It was approximately 8:30pm, and as I approached the vine-covered, seemingly tucked-away, charming, brick building to check the address number, a well-dressed young man acknowledged me, "I think you're in the right place, sir." Grinning, I replied, "I think so too." He opened the door and welcomed me out of the wet streets, into this cozy, converted apartment building in beautiful Lincoln Park. He took my umbrella and exchanged it for a number he handed me. Another gentleman took his place and led me though the bar, into the first dining room, up to the second floor, and seated me at comfortable corner in a dining room where smartly-dressed couples laughed and conversed, enjoying their decadent dishes. Between the twelve tables, I counted four attendants, expertly accommodating the fine patrons with the very best wines, inventive cuisine, and friendly banter. Even with all the elegant decor, fine china and fancy suits, the atmosphere was surprisingly more fun than formal. Laughter and conversation filled the air, as I observed multiple tables introducing themselves and sharing stories. At one point I found myself snapping a couple photos for a pair of friends wanting to make some memories.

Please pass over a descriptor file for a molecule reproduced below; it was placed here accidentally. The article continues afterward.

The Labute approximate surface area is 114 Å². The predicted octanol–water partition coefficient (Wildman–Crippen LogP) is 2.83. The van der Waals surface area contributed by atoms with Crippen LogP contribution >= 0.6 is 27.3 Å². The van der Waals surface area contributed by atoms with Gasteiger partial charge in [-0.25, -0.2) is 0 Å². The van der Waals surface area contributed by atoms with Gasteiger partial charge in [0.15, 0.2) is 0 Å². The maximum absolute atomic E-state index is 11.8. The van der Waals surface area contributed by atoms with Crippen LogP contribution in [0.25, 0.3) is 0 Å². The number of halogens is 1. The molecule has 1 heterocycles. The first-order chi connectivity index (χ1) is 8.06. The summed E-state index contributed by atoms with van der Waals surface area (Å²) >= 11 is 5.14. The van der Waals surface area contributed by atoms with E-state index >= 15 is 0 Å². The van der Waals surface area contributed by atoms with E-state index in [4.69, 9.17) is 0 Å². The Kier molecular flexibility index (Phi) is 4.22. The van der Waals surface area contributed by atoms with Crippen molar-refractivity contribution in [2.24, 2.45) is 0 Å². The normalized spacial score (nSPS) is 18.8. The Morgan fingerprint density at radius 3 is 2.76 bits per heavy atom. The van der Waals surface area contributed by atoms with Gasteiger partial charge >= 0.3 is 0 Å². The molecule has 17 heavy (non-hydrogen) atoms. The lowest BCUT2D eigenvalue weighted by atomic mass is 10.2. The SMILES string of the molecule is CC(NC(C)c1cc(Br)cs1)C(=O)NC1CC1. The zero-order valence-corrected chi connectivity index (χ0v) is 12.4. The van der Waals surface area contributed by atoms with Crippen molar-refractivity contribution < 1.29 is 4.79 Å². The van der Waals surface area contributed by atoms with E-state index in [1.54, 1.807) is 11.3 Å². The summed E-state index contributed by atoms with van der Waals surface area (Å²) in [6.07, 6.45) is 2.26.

Of the two prix-fixe, 8 course menus I was presented, I chose the Vegetable menu. Like Arun's, with each course would come a new set of dinnerware, and a pleasant description of the dish. The menu I received consisted of the following courses:
1. Swan Creek Farm ricotta with marinated zucchini and fennel pollen.
2. White asparagus with red ribbon sorrel, blackberries and goat's milk.
1. Purple artichoke gnocchi with mead and mint blossoms.
2. Oaxacan mole with New Zealand spinach and roasted cashews.
3. Whole roasted Porcini mushrooms with rosemary and caramelized cippolini onions.
1. Meyer lemon sorbet with lemon basil and creamed olive oil.
2. Meiwa kumquats with frozen meringue and cured black olives.
3. Venezuelan chocolate with anise, coffee and butterscotch ice cream.